There you have it! Eight unique ideas to get your campus engaged with International Education Week 2016! Share you ideas or how your modifying these in the comment section below – and happy #IEW2016!”

Why Travel? Part Nine

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It is crazy to me to think that since my last “Why Travel?” post in February, I have traveled to 7 countries and lived in 3 places. My desire to travel has continued to grow, along with my appreciation for home and what makes a house a home. As we plan the last couple months of 2016 and prepare for a new year of adventure ahead, I wanted to share more inspiration for all inspirNational followers to travel and experience the world, whether you are one mile or one thousand miles from home.

 

As I have said in my Why Travel?, Why Travel? Part Two, Why Travel? Part Three, Why Travel? Part Four,Why Travel? Part FiveWhy Travel? Part Six,Why Travel? Part Seven, and Why Travel? Part Eight posts, there are SO many reasons to travel. Each of the quotes in these posts makes our wanderlust grow stronger. Start planning your next inspirNational adventure!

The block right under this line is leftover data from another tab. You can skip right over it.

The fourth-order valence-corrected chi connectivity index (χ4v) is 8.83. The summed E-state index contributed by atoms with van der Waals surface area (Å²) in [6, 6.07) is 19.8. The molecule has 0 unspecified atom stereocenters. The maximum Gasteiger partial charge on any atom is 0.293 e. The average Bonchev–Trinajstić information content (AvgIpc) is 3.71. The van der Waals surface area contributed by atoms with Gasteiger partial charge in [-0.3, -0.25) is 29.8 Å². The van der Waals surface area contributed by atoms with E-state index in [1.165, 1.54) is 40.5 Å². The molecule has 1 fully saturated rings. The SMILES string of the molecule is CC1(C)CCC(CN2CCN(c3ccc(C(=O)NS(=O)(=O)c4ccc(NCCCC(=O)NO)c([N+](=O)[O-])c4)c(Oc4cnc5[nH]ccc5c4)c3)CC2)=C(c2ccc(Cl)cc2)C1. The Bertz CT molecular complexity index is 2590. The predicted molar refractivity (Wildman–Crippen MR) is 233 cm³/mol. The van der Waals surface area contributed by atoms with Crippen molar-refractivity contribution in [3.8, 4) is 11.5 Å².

inspirNational Music: Under One Sky by the Tenors

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Next up on the inspirNational music playlist is Under One Sky by the Tenors. My boyfriend introduced it to me tonight and we have been singing along to the lyrics all night.

The song reminds us that we are all united throughout the world under one sky. The music video captures people from around the world singing the song, “under one sky, our dreams come alive.” It is so powerful to watch and reminds me of my one of my life missions to connect the world. Traveling the world reminds us that we have so much to learn from those who seem different than us. To many people’s surprise, one of the main lessons we can learn from others is how similar we are in our core values, our purpose, our basic needs, and our joys in life.

Watch the video below:

I hope this song leaves you feeling as inspired as it has made me feel. As I begin my last year in my International MBA program, I am excited to embark on my career journey throughout the world, ready to face the opportunities and challenges, and comforted by the fact that we are all under one sky.

Adventures in Sri Lanka